Pierre Nora distinguishes between history, which builds collective narratives that often obscure certain events, and memory, which includes the subjective array of personal remembered experience. Washington Park Cemetery embodies Nora’s concept of the “site of memory” – marginalized by many accounts, but revered by many people and connected through origin and oral history to other sites. Yet local history is in a moment of renegotiation, and its narrative fixity has ended as St. Louis acknowledges much long-veiled memory of experience. Now may be  the moment where St. Louis’ history can become collectively the never-ending arc toward justice that it has been for many outside of its published accounts. Retelling St. Louis’ history requires acknowledged, protected and marked story sites that show people the spaces where we have made the city, wrought injustices, and worked to understand how to heal. Washington Park Cemetery makes for a powerfully evocative site upon which we can witness our history as it has happened, and imagine its future happening.


How We Make Our Future Landscape 

At Washington Park Cemetery, the actual geography of a place like St. Louis becomes evident. This is a geography where lines laid by surveyors and landscape designers alike are cleavages marking social territories. In this world, lines confer interior and exterior status, no matter how pretty the lawns in between. This territorial ferocity, this fearful division of people, draws itself into lines across this entire continent. This cemetery is not a small lament, recognized locally, but part of an ineluctable system of land divisions whose scars are named and picked but never healed. There are many Americans who assume that Black Lives Matter – as cry or suspicious subject -- began with Ferguson, or in outrage expressed to litanies of tragically mundane police shootings, or in disgust with the Chicago murder rate. That’s an amnesiac history.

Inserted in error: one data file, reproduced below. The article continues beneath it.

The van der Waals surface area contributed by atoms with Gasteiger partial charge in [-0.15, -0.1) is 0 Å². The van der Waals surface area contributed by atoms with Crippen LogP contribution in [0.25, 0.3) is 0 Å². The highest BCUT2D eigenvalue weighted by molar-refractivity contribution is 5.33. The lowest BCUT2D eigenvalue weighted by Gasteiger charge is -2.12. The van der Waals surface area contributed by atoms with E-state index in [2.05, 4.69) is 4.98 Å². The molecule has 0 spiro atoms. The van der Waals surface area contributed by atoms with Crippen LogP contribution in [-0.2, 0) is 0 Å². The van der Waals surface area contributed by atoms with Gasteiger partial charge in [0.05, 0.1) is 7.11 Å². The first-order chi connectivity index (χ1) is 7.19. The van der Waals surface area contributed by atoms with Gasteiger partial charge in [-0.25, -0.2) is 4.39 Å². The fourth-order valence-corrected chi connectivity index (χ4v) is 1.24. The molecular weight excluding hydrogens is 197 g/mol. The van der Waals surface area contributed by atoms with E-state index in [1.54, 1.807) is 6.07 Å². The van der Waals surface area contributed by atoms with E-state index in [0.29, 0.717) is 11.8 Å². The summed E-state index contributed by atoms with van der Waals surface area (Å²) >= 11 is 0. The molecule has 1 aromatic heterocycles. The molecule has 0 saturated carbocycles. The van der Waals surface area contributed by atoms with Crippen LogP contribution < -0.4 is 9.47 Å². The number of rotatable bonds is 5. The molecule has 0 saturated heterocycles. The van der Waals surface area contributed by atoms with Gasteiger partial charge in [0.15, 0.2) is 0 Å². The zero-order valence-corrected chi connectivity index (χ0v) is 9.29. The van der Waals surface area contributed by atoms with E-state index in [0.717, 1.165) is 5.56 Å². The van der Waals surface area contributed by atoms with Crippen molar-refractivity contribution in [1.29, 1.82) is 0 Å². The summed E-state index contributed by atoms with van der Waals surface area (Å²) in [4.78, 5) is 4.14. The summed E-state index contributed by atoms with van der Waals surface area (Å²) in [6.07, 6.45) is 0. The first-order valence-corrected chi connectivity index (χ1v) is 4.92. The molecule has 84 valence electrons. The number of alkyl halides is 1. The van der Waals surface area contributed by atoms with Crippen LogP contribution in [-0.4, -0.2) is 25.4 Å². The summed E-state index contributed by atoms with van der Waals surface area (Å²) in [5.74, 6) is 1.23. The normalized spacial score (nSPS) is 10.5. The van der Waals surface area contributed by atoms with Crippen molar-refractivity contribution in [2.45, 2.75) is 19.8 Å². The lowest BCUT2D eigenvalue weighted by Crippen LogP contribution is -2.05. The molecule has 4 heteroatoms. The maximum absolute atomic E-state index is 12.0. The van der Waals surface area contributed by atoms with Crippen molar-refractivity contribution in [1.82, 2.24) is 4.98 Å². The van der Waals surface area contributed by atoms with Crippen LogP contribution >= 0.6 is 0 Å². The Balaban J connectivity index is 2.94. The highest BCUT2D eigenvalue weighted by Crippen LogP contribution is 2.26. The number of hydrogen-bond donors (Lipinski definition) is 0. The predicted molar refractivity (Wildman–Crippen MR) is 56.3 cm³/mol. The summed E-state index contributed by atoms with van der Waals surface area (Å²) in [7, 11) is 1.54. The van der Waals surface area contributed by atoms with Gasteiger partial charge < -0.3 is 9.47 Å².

The attempt to locate origins of movements, to mark in time cries for humanity that are perpetual, has traumatized both designated memorial landscapes and vernacular neighborhoods of St. Louis alike. When Washington Park Cemetery opened in 1921 as a speculative capitalist project, black St. Louisans were fighting for equal access to use public parks in north city. White St. Louisans had tortured survey lines since the Great Migration began, using streets, parks, and cemeteries – spaces that should have constituted commons capable of forming an inclusive public – into a containable series of policed domains, often with financial benefits. Washington Park Cemetery reminds us that the present condition is continuous with our past, and that the beauty realized then could well be the justice achieved now. James Baldwin powerfully enjoined us to know that: “History is not the past. It is the present. We carry our history with us. We are our history. If we pretend otherwise, we literally are criminals.”